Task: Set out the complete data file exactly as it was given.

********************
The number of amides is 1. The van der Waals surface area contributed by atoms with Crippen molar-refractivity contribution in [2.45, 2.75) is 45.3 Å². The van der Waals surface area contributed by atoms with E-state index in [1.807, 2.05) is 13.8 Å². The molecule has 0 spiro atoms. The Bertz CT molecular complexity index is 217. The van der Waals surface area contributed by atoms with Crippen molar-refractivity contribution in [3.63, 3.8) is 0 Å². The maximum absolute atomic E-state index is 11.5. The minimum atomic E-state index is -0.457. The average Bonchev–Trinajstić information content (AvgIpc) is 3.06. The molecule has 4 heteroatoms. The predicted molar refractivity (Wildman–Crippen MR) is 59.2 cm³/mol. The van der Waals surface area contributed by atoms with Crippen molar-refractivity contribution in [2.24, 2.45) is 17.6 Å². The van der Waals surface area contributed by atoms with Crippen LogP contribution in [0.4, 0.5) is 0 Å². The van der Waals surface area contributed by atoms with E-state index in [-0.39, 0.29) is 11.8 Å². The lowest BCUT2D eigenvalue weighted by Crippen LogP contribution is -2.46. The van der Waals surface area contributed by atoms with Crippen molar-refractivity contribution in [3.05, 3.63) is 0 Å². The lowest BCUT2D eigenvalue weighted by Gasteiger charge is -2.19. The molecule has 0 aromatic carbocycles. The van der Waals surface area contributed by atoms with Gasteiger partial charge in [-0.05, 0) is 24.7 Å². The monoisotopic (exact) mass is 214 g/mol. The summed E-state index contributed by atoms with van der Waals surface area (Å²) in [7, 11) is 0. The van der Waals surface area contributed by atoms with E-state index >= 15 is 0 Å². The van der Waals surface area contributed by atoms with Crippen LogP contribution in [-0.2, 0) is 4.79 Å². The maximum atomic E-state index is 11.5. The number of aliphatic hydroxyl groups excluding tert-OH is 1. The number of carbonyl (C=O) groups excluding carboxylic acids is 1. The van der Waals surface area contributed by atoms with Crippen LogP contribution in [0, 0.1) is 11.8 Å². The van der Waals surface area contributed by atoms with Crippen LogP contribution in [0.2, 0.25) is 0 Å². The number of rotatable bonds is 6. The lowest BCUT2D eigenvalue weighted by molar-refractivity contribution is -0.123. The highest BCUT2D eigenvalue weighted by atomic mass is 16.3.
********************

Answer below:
The number of amides is 1. The van der Waals surface area contributed by atoms with Crippen molar-refractivity contribution in [2.45, 2.75) is 45.3 Å². The van der Waals surface area contributed by atoms with E-state index in [1.807, 2.05) is 13.8 Å². The molecule has 0 spiro atoms. The Bertz CT molecular complexity index is 217. The van der Waals surface area contributed by atoms with Crippen molar-refractivity contribution in [3.63, 3.8) is 0 Å². The maximum absolute atomic E-state index is 11.5. The minimum atomic E-state index is -0.457. The average Bonchev–Trinajstić information content (AvgIpc) is 3.06. The molecule has 4 heteroatoms. The predicted molar refractivity (Wildman–Crippen MR) is 59.2 cm³/mol. The van der Waals surface area contributed by atoms with Crippen molar-refractivity contribution in [2.24, 2.45) is 17.6 Å². The van der Waals surface area contributed by atoms with Crippen LogP contribution in [0.4, 0.5) is 0 Å². The van der Waals surface area contributed by atoms with E-state index in [-0.39, 0.29) is 11.8 Å². The lowest BCUT2D eigenvalue weighted by Crippen LogP contribution is -2.46. The van der Waals surface area contributed by atoms with Crippen molar-refractivity contribution in [3.05, 3.63) is 0 Å². The lowest BCUT2D eigenvalue weighted by Gasteiger charge is -2.19. The molecule has 0 aromatic carbocycles. The van der Waals surface area contributed by atoms with Gasteiger partial charge in [-0.05, 0) is 24.7 Å². The monoisotopic (exact) mass is 214 g/mol. The summed E-state index contributed by atoms with van der Waals surface area (Å²) in [7, 11) is 0. The van der Waals surface area contributed by atoms with E-state index >= 15 is 0 Å². The van der Waals surface area contributed by atoms with Crippen LogP contribution in [-0.2, 0) is 4.79 Å². The maximum atomic E-state index is 11.5. The number of aliphatic hydroxyl groups excluding tert-OH is 1. The number of carbonyl (C=O) groups excluding carboxylic acids is 1. The van der Waals surface area contributed by atoms with Crippen LogP contribution in [0, 0.1) is 11.8 Å². The van der Waals surface area contributed by atoms with Crippen LogP contribution in [0.2, 0.25) is 0 Å². The number of rotatable bonds is 6. The lowest BCUT2D eigenvalue weighted by molar-refractivity contribution is -0.123. The highest BCUT2D eigenvalue weighted by atomic mass is 16.3.